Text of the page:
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‘A Gentleman’s Guide to Love and Murder’

PCPA Delivered Delightfully Funny Play

Photo: Courtesy‘A Gentleman’s Guide to Love and Murder’

A crisp wind kept the audience bundled up at Solvang’s Festival Theatre as we settled in for the first performance of PCPA’s first show of the summer season, A Gentleman’s Guide to Love and Murder. Set in Edwardian England, the murder/musical tells the story of Montague “Monty” Navarro (George Walker), a washerwoman’s son who, upon his mother’s death, discovers that he is ninth in line to the earldom of Highhurst. His mom, Isobel, belonged to the aristocratic D’Ysquith clan but was disowned when she married Monty’s dad, a Castilian musician.

In an attempt to ingratiate himself with his long-lost kin, Monty sends a letter to Lord Asquith D’Ysquith Sr. (Andrew Philpot), revealing his lineage and asking for a position at the family’s bank house, to no avail. Spurned by his newfound relations, Monty uses nefarious schemes to eliminate the competition. But as the line to the earldom gets shorter, things go pear-shaped for Monty.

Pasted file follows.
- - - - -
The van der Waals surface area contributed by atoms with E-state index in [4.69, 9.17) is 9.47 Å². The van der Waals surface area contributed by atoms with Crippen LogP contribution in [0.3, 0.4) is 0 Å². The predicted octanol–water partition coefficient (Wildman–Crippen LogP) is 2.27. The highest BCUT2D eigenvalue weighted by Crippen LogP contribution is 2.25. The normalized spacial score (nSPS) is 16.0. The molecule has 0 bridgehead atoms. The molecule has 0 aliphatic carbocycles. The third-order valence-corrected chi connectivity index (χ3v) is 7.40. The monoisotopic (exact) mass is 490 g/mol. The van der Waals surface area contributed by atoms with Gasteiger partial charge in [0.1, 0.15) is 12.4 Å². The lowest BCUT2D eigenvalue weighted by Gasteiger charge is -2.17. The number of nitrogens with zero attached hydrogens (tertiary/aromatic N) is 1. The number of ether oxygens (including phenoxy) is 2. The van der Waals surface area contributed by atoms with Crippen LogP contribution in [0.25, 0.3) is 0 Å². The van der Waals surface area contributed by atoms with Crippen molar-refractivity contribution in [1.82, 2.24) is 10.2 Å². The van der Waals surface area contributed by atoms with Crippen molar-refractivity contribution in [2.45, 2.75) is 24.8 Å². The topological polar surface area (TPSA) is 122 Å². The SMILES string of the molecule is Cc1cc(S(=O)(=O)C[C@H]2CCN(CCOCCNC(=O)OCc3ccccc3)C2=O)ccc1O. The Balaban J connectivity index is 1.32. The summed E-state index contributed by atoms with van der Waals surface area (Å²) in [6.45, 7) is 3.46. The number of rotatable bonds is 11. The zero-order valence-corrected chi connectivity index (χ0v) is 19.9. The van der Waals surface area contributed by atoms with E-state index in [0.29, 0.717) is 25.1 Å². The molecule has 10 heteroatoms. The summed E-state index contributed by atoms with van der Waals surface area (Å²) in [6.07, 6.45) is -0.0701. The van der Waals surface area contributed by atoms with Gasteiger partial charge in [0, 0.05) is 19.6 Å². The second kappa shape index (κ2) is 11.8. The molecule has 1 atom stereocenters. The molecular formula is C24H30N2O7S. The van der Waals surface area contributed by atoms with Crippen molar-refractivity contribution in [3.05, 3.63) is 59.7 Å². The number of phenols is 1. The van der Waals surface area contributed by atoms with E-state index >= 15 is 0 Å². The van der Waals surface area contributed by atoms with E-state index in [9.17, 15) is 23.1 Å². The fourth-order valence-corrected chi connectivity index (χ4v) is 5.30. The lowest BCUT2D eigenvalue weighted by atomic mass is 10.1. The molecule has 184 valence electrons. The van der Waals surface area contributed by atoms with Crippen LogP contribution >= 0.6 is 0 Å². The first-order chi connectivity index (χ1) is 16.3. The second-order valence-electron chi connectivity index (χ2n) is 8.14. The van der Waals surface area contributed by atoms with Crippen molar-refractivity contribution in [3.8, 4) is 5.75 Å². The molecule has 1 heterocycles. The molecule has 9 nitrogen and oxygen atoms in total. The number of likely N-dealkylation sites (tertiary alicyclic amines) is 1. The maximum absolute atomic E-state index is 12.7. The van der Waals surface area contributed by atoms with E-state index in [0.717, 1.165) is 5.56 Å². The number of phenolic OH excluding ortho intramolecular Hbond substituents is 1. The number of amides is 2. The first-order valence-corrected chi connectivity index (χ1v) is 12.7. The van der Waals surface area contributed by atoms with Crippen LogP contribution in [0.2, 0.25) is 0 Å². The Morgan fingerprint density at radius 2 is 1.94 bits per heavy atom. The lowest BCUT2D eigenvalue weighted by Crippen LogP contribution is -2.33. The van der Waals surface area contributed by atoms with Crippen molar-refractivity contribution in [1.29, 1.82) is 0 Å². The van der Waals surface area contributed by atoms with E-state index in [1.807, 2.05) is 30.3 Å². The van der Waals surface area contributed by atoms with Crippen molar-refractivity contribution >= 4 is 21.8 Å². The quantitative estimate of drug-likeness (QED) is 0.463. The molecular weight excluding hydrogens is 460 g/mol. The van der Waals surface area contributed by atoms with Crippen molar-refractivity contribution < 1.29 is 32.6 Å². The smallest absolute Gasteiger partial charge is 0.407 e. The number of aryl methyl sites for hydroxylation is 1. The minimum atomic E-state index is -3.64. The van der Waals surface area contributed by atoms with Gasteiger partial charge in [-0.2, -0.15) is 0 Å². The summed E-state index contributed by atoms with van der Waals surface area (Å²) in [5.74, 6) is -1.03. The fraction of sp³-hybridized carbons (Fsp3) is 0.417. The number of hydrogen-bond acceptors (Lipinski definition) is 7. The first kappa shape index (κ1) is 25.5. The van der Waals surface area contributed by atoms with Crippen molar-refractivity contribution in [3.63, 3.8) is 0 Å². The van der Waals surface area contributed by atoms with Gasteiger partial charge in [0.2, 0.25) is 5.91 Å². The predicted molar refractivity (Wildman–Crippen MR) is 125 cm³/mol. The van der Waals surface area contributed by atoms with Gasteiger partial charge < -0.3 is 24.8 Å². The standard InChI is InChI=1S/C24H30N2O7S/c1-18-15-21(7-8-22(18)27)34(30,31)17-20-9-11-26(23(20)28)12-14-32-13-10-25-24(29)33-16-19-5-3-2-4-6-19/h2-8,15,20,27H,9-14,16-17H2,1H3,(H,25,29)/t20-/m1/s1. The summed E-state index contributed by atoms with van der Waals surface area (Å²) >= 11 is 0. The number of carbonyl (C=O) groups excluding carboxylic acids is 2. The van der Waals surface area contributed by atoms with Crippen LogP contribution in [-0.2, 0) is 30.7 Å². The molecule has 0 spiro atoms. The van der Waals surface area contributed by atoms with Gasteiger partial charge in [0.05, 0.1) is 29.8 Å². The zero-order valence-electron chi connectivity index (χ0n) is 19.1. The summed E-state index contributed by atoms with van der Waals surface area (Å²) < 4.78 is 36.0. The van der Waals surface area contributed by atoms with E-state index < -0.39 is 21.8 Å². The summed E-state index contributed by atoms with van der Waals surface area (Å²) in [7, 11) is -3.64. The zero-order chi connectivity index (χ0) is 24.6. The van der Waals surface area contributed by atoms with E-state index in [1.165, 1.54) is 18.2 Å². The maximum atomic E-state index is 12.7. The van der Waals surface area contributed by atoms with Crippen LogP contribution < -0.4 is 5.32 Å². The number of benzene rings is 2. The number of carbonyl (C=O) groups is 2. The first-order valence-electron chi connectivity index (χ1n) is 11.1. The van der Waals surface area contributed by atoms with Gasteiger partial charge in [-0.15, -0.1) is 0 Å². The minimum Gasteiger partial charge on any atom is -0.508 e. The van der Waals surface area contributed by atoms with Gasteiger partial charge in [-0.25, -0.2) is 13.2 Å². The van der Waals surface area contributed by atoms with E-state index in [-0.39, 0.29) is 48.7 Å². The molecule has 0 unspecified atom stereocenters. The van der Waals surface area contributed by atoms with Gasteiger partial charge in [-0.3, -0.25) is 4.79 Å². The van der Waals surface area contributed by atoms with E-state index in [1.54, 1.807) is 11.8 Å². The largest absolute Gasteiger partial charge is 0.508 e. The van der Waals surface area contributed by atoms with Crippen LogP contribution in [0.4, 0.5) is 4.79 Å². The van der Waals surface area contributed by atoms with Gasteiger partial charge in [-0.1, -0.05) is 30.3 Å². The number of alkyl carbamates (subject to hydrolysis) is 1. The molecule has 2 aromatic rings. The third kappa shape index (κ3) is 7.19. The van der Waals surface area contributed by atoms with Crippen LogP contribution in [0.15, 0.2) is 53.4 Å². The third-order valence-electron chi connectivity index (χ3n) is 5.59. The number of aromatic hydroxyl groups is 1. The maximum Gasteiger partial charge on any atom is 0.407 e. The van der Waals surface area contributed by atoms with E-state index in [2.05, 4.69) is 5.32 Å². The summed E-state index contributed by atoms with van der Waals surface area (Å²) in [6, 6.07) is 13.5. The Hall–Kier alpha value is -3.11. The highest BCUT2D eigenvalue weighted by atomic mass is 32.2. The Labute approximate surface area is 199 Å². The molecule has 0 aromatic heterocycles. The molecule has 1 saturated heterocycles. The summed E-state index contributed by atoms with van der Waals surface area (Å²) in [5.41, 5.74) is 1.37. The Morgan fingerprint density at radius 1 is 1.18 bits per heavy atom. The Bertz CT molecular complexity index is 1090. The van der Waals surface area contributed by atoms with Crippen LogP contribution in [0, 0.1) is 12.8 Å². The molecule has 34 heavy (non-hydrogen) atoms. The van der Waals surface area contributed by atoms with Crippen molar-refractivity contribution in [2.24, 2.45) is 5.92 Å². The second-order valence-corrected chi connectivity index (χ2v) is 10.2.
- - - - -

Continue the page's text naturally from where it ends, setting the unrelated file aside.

The talented actors deliver the Tony Award–winning play’s clever dialog and droll songs — “I Don’t Understand the Poor,” “Why Are All the D’Ysquiths Dying,” and “Poison in My Pocket,” for example — with aplomb, eliciting consistent laughter from theatergoers. Walker’s nimble comedy skills made him an excellent Monty, and Emily Trask’s turn as Sibella was first-rate. But the biggest kudos go to Philpot, who deftly played all of the D’Ysquiths, which included a vegetarian bodybuilder, an unmarried social-climbing woman of a “certain age,” a country squire, and a drunken clergyman.

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